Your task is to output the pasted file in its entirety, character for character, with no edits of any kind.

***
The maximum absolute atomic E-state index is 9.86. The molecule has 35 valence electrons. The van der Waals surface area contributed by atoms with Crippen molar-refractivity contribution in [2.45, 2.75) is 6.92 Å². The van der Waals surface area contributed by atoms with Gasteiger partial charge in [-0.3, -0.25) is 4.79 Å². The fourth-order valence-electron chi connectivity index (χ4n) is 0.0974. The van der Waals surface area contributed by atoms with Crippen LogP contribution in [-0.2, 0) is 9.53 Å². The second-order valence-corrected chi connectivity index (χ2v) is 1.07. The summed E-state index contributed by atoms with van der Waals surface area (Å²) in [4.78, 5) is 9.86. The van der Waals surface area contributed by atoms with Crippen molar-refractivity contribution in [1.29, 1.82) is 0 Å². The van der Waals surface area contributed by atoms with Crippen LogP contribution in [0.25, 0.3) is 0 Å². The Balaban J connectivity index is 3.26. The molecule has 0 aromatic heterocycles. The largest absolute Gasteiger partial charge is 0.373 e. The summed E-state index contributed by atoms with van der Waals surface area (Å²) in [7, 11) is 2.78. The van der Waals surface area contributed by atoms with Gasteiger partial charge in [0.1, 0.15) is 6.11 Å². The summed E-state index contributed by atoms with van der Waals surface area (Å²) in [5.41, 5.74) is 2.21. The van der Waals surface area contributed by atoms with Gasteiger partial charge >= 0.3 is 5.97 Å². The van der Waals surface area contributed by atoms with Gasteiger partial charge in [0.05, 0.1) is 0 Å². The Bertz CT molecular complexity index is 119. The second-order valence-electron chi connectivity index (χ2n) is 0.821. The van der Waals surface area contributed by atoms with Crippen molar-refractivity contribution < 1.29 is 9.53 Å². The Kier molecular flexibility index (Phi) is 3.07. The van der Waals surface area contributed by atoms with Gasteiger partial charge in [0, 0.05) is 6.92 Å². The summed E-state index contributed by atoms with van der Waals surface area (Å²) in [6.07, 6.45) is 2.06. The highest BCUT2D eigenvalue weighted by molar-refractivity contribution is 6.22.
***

The maximum absolute atomic E-state index is 9.86. The molecule has 35 valence electrons. The van der Waals surface area contributed by atoms with Crippen molar-refractivity contribution in [2.45, 2.75) is 6.92 Å². The van der Waals surface area contributed by atoms with Gasteiger partial charge in [-0.3, -0.25) is 4.79 Å². The fourth-order valence-electron chi connectivity index (χ4n) is 0.0974. The van der Waals surface area contributed by atoms with Crippen LogP contribution in [-0.2, 0) is 9.53 Å². The second-order valence-corrected chi connectivity index (χ2v) is 1.07. The summed E-state index contributed by atoms with van der Waals surface area (Å²) in [4.78, 5) is 9.86. The van der Waals surface area contributed by atoms with Crippen molar-refractivity contribution in [1.29, 1.82) is 0 Å². The van der Waals surface area contributed by atoms with Crippen LogP contribution in [0.25, 0.3) is 0 Å². The Balaban J connectivity index is 3.26. The molecule has 0 aromatic heterocycles. The largest absolute Gasteiger partial charge is 0.373 e. The summed E-state index contributed by atoms with van der Waals surface area (Å²) in [7, 11) is 2.78. The van der Waals surface area contributed by atoms with Gasteiger partial charge in [0.1, 0.15) is 6.11 Å². The summed E-state index contributed by atoms with van der Waals surface area (Å²) in [5.41, 5.74) is 2.21. The van der Waals surface area contributed by atoms with Gasteiger partial charge >= 0.3 is 5.97 Å². The van der Waals surface area contributed by atoms with Gasteiger partial charge in [0.05, 0.1) is 0 Å². The Bertz CT molecular complexity index is 119. The second-order valence-electron chi connectivity index (χ2n) is 0.821. The van der Waals surface area contributed by atoms with Crippen molar-refractivity contribution < 1.29 is 9.53 Å². The Kier molecular flexibility index (Phi) is 3.07. The van der Waals surface area contributed by atoms with Gasteiger partial charge in [0, 0.05) is 6.92 Å². The summed E-state index contributed by atoms with van der Waals surface area (Å²) in [6.07, 6.45) is 2.06. The highest BCUT2D eigenvalue weighted by molar-refractivity contribution is 6.22.